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Catherine-Grace Peters and family at Pride 2019

Catherine-Grace Peters celebrates Pride 2019 with family.

June is Pride month, its history rings loud and proud

UM 2SLGBTQ+ employee shares her thoughts about Pride

June 16, 2020 — 

June is Pride month. Traditionally Pride is a time when the 2SLGBTQ+ community and allies come together in the spirit of freedom, expression, individuality and diversity; unfortunately, this year’s festival is one of the many community gatherings left in the wake of COVID-19. 

Pride is many things to many people, but one thing is for sure: It doesn’t begin and end in a month.

To the author, Pride is solidarity and activism continually fighting for equal human rights of those who are marginalized, oppressed or treated unfairly as a result of ignorance.

Pride is welcoming for those who have struggled to find acceptance, but can now relish in self-realization and self-respect.

Pride is remembrance of so many who have lost their lives as a result of hate crimes, HIV and AIDS, or those who have died by suicide after succumbing to societal pressures, bullying and harassment.

Pride, too is overcoming, reaching beyond adversity and celebrating accomplishment.

The timing of Pride month is rich with history. This year, June 28 will mark 50 years since the first Pride marches were organized in New York and other U.S. cities to commemorate the Stonewall riots that had occurred the year before.

According to Encyclopaedia Britannica the riots, also known as the Stonewall uprising, were a “spontaneous protest against the perpetual police harassment and social discrimination suffered by a variety of sexual minorities in the 1960s.”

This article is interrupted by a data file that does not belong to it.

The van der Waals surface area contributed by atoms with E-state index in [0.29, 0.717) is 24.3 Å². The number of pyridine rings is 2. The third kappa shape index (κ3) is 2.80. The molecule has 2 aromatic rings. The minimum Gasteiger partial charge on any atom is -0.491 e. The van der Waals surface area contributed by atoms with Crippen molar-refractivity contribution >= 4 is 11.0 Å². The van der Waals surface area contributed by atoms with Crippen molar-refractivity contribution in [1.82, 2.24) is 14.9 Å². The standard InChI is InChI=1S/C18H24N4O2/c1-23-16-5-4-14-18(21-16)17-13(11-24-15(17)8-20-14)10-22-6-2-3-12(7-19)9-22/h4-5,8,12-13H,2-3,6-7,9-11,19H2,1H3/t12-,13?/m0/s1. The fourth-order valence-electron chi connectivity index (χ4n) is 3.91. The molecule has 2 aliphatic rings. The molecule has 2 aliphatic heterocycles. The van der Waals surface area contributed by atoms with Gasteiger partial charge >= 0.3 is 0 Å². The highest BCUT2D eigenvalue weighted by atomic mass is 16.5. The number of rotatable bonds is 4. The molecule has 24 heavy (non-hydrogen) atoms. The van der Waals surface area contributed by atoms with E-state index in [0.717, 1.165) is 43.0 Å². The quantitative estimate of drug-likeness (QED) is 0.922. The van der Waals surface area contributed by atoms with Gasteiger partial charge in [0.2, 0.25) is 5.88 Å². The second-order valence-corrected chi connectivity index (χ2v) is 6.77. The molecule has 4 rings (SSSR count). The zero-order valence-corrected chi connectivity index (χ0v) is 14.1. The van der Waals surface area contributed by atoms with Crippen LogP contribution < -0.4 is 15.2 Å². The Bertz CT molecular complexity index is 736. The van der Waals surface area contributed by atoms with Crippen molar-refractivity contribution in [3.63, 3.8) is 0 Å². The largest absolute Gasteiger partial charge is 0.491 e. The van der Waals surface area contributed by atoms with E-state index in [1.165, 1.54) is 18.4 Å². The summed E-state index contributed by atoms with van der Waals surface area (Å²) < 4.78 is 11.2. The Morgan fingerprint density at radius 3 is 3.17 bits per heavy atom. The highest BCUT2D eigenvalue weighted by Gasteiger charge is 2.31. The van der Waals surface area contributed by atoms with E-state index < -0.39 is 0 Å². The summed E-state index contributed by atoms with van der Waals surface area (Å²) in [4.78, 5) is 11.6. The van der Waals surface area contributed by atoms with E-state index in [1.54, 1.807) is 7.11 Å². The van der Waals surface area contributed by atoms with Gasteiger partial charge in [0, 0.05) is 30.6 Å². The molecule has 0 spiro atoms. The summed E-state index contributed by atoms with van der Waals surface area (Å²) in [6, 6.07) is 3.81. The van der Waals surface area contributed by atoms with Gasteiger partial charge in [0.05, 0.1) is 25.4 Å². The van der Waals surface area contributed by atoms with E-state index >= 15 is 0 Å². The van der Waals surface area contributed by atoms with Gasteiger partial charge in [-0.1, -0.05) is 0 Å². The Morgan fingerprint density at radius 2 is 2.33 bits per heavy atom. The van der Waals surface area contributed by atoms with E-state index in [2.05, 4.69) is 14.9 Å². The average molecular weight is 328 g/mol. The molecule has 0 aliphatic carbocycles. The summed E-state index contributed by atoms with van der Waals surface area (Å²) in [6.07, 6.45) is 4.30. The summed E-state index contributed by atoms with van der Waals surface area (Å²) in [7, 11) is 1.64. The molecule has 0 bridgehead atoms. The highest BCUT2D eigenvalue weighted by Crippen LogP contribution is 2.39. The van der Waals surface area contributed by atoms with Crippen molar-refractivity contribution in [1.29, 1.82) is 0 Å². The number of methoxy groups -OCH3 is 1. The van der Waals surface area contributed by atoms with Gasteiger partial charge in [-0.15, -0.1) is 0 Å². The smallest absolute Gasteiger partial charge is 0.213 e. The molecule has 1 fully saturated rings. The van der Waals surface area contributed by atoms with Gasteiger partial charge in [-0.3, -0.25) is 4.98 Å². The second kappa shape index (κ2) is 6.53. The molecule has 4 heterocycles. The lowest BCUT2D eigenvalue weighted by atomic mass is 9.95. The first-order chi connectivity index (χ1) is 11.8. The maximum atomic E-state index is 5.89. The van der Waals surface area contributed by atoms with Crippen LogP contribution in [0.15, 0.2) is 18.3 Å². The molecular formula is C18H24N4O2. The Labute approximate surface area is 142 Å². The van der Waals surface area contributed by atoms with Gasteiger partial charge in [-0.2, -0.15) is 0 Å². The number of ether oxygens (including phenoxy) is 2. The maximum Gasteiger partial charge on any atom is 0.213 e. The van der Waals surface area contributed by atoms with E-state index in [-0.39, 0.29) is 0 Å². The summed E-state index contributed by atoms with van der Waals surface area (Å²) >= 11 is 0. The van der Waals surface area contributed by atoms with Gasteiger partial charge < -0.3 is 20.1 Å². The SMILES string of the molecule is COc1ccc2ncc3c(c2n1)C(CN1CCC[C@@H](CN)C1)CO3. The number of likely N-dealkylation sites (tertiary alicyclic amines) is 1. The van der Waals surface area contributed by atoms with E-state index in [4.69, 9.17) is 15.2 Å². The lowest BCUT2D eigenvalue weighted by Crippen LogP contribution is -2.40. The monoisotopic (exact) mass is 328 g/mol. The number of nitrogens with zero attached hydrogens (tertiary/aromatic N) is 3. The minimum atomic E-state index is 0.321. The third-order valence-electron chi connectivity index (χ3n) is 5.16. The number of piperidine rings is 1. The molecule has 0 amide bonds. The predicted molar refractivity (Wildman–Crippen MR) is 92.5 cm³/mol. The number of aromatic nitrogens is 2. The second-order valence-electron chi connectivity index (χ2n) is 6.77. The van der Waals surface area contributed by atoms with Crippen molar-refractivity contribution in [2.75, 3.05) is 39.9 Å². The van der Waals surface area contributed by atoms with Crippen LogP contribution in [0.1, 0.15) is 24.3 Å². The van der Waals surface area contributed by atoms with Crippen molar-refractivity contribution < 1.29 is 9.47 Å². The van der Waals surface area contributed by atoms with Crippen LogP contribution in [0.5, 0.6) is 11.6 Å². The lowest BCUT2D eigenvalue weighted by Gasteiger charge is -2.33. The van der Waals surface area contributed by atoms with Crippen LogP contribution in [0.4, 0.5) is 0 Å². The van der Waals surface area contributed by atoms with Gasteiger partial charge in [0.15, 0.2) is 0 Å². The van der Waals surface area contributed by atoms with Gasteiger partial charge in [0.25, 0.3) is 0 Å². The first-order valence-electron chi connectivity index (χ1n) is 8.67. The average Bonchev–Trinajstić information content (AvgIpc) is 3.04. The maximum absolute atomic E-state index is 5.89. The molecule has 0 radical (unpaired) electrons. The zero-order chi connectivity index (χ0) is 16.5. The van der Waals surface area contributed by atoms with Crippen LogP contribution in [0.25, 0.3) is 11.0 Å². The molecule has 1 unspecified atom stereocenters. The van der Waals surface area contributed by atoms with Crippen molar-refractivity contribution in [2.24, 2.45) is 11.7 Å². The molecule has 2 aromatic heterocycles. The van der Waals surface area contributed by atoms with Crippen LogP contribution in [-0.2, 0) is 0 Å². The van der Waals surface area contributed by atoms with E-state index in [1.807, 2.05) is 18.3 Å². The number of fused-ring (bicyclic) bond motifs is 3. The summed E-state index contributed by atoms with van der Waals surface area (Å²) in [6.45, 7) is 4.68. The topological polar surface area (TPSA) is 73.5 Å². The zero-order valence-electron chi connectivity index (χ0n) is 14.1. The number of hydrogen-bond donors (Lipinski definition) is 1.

Today, as global protests press on in response to systemic racial issues, Pride’s significance has never been more relevant. Many Pride organizers are celebrating virtually and helping to amplify voices of Black Lives Matter, recognizing that the riots at Stonewall were led by two women of colour.

While the events that occurred in June, 1969 were not the first of the gay rights movement, they were a significant catalyst to the organization of activist groups across the United States, Canada and around the world, with Pride marches seeing strong community support and participation grow year over year. 

Pride Winnipeg’s first recognized march, consisting of 250 people, took place on August 2, 1987 when the Manitoba Government voted to include sexual orientation in the Manitoba Human Rights code. Documented marches did however occur for years prior.

WINNIPEG GAY PRIDE MARCH, 1974.//MANITOBA GAY AND LESBIAN ARCHIVES, DIGITAL COLLECTION

WINNIPEG GAY PRIDE MARCH, 1974.//MANITOBA GAY AND LESBIAN ARCHIVES, DIGITAL COLLECTION

Last year, on the 50th anniversary of Stonewall, Winnipeg’s Pride march and festival saw more than 30,000 2SLGBTQ+ community members and allies come together in solidarity to celebrate.

The University of Manitoba was in attendance in full force and has been an active, gold-level sponsor of Pride Winnipeg for the past four years.

UM is proud of its diverse community and support of Pride Winnipeg’s annual celebrations and I am proud to be a 2SLGBTQ+ employee of such an organization.

To commemorate Pride this year, the Pride flag will fly over the UM Fort Garry campus from June until Pride Winnipeg’s virtual celebration in September. Details of other UM virtual events to come.

 

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